April 2024

Australian Economy

Assessing Full Employment in Australia

Alexander Ballantyne, Avish Sharma and Tim Taylor

Full employment is a longstanding objective of monetary policy in Australia, alongside price stability. The Reserve Bank Board aims to achieve the maximum level of employment consistent with low and stable inflation in the medium term. This article explains how RBA staff form an assessment of how labour market conditions stand relative to full employment. RBA staff draw on a range of labour market indicators, model-based estimates and outcomes for wages growth and inflation. Any single indicator tends to provide a partial view of the labour market and the level of each indicator that is consistent with full employment can change over time as the structure of the economy evolves. Ultimately, assessing how close the labour market is to full employment requires careful judgement, which the RBA sets out in its quarterly Statement on Monetary.

inflation, labour market, modelling, monetary policy, wages
Australian Economy

Cash Rate Pass-through to Outstanding Mortgage Rates

Benjamin Ung

The interest rate paid by outstanding mortgage borrowers increased by around 320 basis points between May 2022 and December 2023, around 105 basis points less than the cumulative increase in the cash rate over this period. This pass-through from cash rate increases to the average outstanding mortgage rate has been slower than in recent tightening episodes due to a high share of outstanding fixed-rate loans and the effects of heightened mortgage lending competition. The average outstanding mortgage rate will increase further as the remaining share of low-rate fixed-rate loans expire and reprice at higher interest rates. By the end of 2024, overall pass-through is expected to be comparable to earlier tightening episodes.

banking, cash rate, interest rates, monetary policy, housing
Australian Economy

Bank Funding and the Recent Tightening of Monetary Policy

Venura De Zoysa, Jessica Dunphy and Christopher Schwartz

Banks’ funding costs have risen substantially since early 2022, driven by increases in the cash rate. This article explains how increases in the cash rate passed through to banks’ funding sources and how banks adjusted their funding mix. All non-equity sources of bank funding became more expensive over the hiking phase. Banks increased rates on term deposits by more than at-call deposits. Within at-call deposits, banks increased rates most for those savings accounts with conditions attached. Further, banks’ share of funding from term deposits grew and banks issued more debt as the Term Funding Facility started to mature.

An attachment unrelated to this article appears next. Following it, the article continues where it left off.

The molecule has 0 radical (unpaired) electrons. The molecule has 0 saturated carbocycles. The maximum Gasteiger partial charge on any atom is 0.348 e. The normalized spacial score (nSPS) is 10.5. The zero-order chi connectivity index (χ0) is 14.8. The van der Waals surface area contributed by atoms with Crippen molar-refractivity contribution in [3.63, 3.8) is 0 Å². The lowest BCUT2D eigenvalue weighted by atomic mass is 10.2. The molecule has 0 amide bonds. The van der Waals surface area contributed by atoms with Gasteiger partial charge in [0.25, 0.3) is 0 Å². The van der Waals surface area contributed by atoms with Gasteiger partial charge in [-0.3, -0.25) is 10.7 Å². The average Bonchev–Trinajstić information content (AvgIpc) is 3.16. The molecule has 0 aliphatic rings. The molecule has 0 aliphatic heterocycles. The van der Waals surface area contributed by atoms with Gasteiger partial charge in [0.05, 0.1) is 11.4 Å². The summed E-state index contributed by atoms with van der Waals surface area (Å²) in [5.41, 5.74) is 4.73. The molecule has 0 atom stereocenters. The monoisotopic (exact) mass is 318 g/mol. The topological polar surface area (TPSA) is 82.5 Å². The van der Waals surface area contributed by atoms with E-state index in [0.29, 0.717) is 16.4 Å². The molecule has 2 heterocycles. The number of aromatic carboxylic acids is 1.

banking, cash rate, funding, interest rates, monetary policy

The Effect of Least-cost Routing on Merchant Payment Costs

Boston Dobie and Benjamin Watson

The RBA supports all merchants being able to choose the card network used to process debit transactions – a functionality known as least-cost routing (LCR) – with the aim of increasing competition and reducing the cost of accepting card payments. This article presents the RBA’s first estimates of the effects of LCR on a merchant’s cost of accepting debit card payments. Using merchant-level data, we estimate that the cost of accepting debit card transactions is nearly 20 per cent lower for merchants that have LCR turned on compared with those with LCR turned off, though the results differ across merchant size and choice of pricing plans. Once LCR for online and mobile wallet payments is widely available and taken up by merchants, the potential cost savings are likely to be even larger.

business, fees, modelling, payments, technology
Financial Stability

Financial Stability Risks from Non-bank Financial Intermediation in Australia

Marcus Robinson and Stefano Tornielli di Crestvolant